More women press legal charges as domestic violence increases in Albania
Sevim Arbana with OneWorldSEE – WNN Breaking
(WNN) ALBANIA: A rise in the occurrence of domestic violence in Albania also shows a positive increase in womens’ awareness of options to overcome family violence in their home as more women victims press charges against their assailants, says new statistics from the Albanian Ministry of Labour.
Domestic violence today is a serious problem in Albanian society. With growing numbers of reported cases and victims, most girls and women who suffer from violence at home belong to those who are more disadvantaged. Many also have lower standards of education and come from the rural areas of Albania. Domestic violence though is not exclusively confined to these groups alone and can be found everywhere across the Albanian region.
The latest data release from Albania’s Ministry of Labour shows that 1,998 cases of domestic violence were registered in 2010, an increase from the 1,217 2009 reported cases. 2010 also saw a large increase in court cases as 1,230 requests were made to the local courts for “Immediate protection/restrictive orders,”compared to only 841 requests the year before.
A recurrent factor is revealed in most reported cases: One member of the family usually wants to exercise their absolute power over the others, as in a husband’s behavior toward his wife. The violence also include a parent’s behavior toward their children.
Helping women to speak out
The “Don’t keep quiet” campaign used a slogan to invite the public to discuss the phenomenon of domestic violence openly. Since then other initiatives have followed, although they have had more charted success and impact in urban areas. In rural areas, especially in the north of Albania, domestic violence often remains strictly hidden within the family walls and considered ‘a private matter.’
In 2006 a new law was passed in Albania’s parliament following strong pressures placed by Albanian citizens with a petition asking for greater protective measures signed by 20,000 people nationwide.
The law covers two important aspects. It defines which public institutions are competent in dealing with domestic violence. Next it grants local magistrates the power to put “protective and restrictive measures” into immediate action in favor of the victims and against the violators.
“The law states that the violator is the one who is obliged to leave the house when an ‘order of protection’ is issued; although this is unfortunately not [usually] the case as the violator and victim continues to share the same space and the violence continues,” said Sevim Arbama from the association ‘Useful to Albanian Women.’
Protective laws which are not applied
Law enforcement is hitting some hurdles, however, that exist to help local women who are suffering from domestic violence. A shortage of police and court enforcement budgets show that action is often not sufficient enough to put the new law into practice.
“It is a matter of fact that since the beginning of 2011 there have been more cases of women killed yet no guilty person in prison. This clearly shows that the law is not working,” outlines Arbama. “The system and network of help finds obstacles in its way when trying to apply the law, plus there are no shelters for victims where they can start to rebuild their lives.”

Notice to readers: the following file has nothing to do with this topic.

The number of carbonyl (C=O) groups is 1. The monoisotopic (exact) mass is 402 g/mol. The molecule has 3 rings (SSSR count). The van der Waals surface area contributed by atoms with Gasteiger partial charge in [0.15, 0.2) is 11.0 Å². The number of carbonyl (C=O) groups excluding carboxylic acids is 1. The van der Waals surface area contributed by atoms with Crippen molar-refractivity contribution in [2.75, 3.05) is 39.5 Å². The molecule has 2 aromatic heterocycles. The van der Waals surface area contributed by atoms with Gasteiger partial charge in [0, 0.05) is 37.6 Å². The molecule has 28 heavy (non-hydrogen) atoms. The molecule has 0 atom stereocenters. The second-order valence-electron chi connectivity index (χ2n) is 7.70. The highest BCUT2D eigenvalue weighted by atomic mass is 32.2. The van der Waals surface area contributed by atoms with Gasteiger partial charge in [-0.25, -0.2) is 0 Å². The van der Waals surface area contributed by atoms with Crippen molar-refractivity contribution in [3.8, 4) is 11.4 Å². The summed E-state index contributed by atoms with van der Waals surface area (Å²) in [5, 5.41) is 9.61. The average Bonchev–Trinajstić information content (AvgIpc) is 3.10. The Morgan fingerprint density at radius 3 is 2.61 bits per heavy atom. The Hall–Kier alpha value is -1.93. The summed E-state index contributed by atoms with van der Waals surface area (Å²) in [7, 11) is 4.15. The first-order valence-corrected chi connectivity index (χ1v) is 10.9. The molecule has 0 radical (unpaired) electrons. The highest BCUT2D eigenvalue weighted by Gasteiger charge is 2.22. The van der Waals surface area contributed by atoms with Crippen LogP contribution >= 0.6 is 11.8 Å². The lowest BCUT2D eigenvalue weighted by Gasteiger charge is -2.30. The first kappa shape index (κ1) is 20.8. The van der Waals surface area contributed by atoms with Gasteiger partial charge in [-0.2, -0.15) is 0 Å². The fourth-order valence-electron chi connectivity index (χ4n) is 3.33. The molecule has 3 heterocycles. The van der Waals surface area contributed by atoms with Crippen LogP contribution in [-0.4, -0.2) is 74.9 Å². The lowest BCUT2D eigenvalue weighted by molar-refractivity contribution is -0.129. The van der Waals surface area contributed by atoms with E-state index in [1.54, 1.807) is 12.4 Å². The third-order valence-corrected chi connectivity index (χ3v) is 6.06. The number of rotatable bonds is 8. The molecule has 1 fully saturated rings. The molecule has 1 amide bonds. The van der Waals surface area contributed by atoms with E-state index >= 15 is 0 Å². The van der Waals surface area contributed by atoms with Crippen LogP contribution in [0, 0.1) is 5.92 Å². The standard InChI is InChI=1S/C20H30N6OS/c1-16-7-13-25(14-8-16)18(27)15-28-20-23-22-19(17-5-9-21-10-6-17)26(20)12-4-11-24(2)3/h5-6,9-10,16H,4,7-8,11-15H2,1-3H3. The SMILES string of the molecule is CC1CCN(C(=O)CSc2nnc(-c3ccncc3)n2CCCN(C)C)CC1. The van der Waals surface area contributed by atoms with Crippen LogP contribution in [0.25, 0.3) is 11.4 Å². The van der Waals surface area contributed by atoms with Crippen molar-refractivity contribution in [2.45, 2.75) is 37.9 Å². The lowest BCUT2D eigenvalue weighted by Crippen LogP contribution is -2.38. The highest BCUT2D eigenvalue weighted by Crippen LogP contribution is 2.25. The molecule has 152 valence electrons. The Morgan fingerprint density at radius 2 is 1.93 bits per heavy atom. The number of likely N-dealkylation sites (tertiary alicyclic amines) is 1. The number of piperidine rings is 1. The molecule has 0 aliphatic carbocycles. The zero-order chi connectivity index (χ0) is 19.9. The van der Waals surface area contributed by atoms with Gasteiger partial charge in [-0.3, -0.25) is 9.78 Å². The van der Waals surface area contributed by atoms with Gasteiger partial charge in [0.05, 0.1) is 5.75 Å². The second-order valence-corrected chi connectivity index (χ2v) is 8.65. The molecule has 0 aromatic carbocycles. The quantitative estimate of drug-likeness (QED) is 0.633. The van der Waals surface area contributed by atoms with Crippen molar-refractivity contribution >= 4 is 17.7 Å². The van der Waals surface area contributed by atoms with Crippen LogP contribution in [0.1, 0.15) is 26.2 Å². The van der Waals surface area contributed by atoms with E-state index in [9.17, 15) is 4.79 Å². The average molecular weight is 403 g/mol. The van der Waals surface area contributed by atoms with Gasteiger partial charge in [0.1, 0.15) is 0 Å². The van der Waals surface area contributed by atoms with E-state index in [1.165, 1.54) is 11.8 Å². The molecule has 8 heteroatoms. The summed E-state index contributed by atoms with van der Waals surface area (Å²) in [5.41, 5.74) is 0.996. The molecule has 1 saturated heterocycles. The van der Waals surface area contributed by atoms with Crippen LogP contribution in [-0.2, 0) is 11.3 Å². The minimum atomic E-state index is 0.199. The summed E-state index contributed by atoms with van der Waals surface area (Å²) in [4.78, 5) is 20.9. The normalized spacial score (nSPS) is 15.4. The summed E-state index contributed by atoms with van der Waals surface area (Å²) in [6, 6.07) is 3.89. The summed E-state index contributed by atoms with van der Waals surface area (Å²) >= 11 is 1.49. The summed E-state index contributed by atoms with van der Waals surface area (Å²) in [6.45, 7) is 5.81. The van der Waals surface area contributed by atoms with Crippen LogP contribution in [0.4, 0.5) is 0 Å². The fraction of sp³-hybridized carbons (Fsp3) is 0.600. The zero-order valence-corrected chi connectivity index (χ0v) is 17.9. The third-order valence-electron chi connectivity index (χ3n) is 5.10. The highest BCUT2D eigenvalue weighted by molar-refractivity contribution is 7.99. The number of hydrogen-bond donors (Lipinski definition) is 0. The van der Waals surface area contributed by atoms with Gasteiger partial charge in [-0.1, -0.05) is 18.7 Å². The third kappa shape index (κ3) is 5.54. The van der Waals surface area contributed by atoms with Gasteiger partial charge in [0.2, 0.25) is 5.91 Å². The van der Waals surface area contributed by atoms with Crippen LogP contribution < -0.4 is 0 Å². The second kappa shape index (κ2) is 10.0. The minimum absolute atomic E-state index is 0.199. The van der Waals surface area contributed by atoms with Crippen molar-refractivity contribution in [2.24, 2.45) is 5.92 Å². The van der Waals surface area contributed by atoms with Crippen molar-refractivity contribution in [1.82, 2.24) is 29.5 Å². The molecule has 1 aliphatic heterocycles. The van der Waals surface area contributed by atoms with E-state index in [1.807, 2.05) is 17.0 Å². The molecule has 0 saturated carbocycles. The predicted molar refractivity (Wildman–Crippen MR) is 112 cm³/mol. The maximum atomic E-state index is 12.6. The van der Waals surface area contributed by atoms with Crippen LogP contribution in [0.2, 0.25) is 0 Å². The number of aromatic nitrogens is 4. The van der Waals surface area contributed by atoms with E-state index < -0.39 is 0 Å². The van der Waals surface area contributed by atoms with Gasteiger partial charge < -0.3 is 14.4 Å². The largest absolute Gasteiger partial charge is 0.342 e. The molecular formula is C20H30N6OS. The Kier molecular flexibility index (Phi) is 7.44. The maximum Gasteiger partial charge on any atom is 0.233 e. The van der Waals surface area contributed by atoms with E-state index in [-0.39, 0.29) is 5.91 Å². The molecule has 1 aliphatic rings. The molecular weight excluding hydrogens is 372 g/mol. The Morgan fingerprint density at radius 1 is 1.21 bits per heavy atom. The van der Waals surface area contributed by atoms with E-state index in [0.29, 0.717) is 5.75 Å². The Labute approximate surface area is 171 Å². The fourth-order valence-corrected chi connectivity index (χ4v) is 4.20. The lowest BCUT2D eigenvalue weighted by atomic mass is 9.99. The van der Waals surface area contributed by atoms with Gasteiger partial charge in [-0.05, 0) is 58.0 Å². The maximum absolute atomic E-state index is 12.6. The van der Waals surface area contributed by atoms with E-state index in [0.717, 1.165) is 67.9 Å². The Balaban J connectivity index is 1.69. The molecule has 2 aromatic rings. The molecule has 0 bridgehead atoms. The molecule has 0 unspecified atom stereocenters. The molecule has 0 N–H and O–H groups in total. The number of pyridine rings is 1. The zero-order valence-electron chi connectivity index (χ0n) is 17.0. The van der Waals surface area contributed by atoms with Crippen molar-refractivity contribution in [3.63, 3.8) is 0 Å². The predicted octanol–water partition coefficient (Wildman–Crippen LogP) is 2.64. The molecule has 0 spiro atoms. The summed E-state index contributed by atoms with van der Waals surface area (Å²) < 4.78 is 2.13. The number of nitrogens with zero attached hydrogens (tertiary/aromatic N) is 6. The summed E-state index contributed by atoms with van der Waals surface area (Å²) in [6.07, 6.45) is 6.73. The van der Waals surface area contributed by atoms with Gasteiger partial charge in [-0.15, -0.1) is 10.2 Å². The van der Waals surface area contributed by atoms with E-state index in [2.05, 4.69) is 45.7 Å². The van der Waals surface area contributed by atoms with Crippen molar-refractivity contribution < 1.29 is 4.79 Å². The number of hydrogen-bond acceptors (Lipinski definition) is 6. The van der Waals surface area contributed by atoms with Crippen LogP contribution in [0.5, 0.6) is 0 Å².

Although statistics show a rise in increased violence against women, this could also be seen as not completely negative. Data is pointing to indicators that more people are finally starting to report cases and the problem is at last coming out into the open. However, we still can not call a rise in this kind of data reassuring.
Family violence comes in different forms: the emotional kind, the economical kind (particularly in urban areas), the physical kind (particularly in rural areas) and the sexual kind which is the most hidden form. Age groups which suffer the most violence are girls and women between the ages of 18 and 23 years and 37 and 45 years. The most vulnerable of all the victims are those with disabilities, migrants, Roma minorities and women who are originally from rural areas.
Improving state sponsored programs
Regarding assistance for the victims, help arriving from the state’s institutions is so minimal that it is safe to say it is practically non-existent. Despite the 2006 law there are enormous difficulties in fully guaranteeing protection for the victims. State institutions that offer assistance and shelter to women from violence in Albania are still missing despite a rise in awareness. Vocational and career training to help rural women gain greater equality, along with more dignity and rights through professional work, are also at a minimum.
Despite these difficult situations for many women, who are often left as the only ‘head-of-household’ after they leave a husband due to violence, numerous local Albanian communities hope that in the near future they are able to collaborate more effectively with state institutions in order to confront the problem of domestic violence together. Local communities particularly hope for improved cooperation with police departments who are key to helping women and minors during critical moments in the fight against domestic violence.
©2011 WNN – Women News Network
No part of this article release may be reproduced without prior permissions from WNN. We would like to thank the President of “Useful to Albanian Women” Sevim Arbana for her help with this article. Article written by more than one author in collaboration via Oneworld SEE.
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